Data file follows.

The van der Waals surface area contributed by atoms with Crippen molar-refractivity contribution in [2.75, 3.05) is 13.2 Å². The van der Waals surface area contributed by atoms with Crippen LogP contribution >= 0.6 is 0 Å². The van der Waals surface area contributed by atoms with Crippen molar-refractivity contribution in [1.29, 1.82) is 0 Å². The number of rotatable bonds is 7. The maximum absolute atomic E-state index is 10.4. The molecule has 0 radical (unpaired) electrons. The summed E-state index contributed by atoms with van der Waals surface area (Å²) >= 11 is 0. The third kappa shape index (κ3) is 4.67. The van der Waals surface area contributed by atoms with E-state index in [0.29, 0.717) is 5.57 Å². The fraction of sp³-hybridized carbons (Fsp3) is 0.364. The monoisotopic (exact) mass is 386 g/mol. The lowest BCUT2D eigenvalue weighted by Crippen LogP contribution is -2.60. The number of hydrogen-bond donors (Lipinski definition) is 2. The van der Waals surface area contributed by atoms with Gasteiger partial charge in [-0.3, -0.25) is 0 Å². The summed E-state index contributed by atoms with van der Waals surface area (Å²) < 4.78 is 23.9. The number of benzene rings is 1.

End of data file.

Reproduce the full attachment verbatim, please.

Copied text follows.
The van der Waals surface area contributed by atoms with Crippen molar-refractivity contribution in [2.75, 3.05) is 13.2 Å². The van der Waals surface area contributed by atoms with Crippen LogP contribution >= 0.6 is 0 Å². The van der Waals surface area contributed by atoms with Crippen molar-refractivity contribution in [1.29, 1.82) is 0 Å². The number of rotatable bonds is 7. The maximum absolute atomic E-state index is 10.4. The molecule has 0 radical (unpaired) electrons. The summed E-state index contributed by atoms with van der Waals surface area (Å²) >= 11 is 0. The third kappa shape index (κ3) is 4.67. The van der Waals surface area contributed by atoms with E-state index in [0.29, 0.717) is 5.57 Å². The fraction of sp³-hybridized carbons (Fsp3) is 0.364. The monoisotopic (exact) mass is 386 g/mol. The lowest BCUT2D eigenvalue weighted by Crippen LogP contribution is -2.60. The number of hydrogen-bond donors (Lipinski definition) is 2. The van der Waals surface area contributed by atoms with Gasteiger partial charge in [-0.3, -0.25) is 0 Å². The summed E-state index contributed by atoms with van der Waals surface area (Å²) < 4.78 is 23.9. The number of benzene rings is 1.